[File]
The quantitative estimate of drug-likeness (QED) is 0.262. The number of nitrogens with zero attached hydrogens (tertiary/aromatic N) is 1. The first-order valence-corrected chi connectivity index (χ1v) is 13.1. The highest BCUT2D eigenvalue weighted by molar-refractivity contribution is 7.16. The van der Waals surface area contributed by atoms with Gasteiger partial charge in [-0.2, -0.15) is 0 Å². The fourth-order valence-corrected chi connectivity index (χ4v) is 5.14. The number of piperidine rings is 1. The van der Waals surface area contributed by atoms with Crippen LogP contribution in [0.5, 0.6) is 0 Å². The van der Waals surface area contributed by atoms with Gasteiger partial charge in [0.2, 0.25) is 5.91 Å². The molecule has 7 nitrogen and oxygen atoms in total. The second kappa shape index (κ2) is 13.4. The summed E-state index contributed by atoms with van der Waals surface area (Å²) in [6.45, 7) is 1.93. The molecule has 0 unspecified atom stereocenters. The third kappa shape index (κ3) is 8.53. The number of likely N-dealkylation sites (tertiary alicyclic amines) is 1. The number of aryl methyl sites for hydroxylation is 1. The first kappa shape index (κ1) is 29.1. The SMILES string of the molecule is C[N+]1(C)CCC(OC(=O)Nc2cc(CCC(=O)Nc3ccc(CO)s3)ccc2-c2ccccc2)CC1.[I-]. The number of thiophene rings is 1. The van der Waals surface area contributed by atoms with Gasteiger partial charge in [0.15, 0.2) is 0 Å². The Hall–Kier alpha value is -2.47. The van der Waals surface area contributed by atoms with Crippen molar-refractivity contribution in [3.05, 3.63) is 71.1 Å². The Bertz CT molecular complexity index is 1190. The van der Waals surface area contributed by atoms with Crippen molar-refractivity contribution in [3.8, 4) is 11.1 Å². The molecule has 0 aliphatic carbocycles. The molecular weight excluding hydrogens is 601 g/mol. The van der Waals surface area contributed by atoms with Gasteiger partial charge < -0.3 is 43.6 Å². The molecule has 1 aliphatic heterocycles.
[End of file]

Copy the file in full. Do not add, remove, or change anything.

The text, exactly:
The quantitative estimate of drug-likeness (QED) is 0.262. The number of nitrogens with zero attached hydrogens (tertiary/aromatic N) is 1. The first-order valence-corrected chi connectivity index (χ1v) is 13.1. The highest BCUT2D eigenvalue weighted by molar-refractivity contribution is 7.16. The van der Waals surface area contributed by atoms with Gasteiger partial charge in [-0.2, -0.15) is 0 Å². The fourth-order valence-corrected chi connectivity index (χ4v) is 5.14. The number of piperidine rings is 1. The van der Waals surface area contributed by atoms with Crippen LogP contribution in [0.5, 0.6) is 0 Å². The van der Waals surface area contributed by atoms with Gasteiger partial charge in [0.2, 0.25) is 5.91 Å². The molecule has 7 nitrogen and oxygen atoms in total. The second kappa shape index (κ2) is 13.4. The summed E-state index contributed by atoms with van der Waals surface area (Å²) in [6.45, 7) is 1.93. The molecule has 0 unspecified atom stereocenters. The third kappa shape index (κ3) is 8.53. The number of likely N-dealkylation sites (tertiary alicyclic amines) is 1. The number of aryl methyl sites for hydroxylation is 1. The first kappa shape index (κ1) is 29.1. The SMILES string of the molecule is C[N+]1(C)CCC(OC(=O)Nc2cc(CCC(=O)Nc3ccc(CO)s3)ccc2-c2ccccc2)CC1.[I-]. The number of thiophene rings is 1. The van der Waals surface area contributed by atoms with Gasteiger partial charge in [0.15, 0.2) is 0 Å². The Hall–Kier alpha value is -2.47. The van der Waals surface area contributed by atoms with Crippen molar-refractivity contribution in [3.05, 3.63) is 71.1 Å². The Bertz CT molecular complexity index is 1190. The van der Waals surface area contributed by atoms with Crippen molar-refractivity contribution in [3.8, 4) is 11.1 Å². The molecule has 0 aliphatic carbocycles. The molecular weight excluding hydrogens is 601 g/mol. The van der Waals surface area contributed by atoms with Gasteiger partial charge < -0.3 is 43.6 Å². The molecule has 1 aliphatic heterocycles.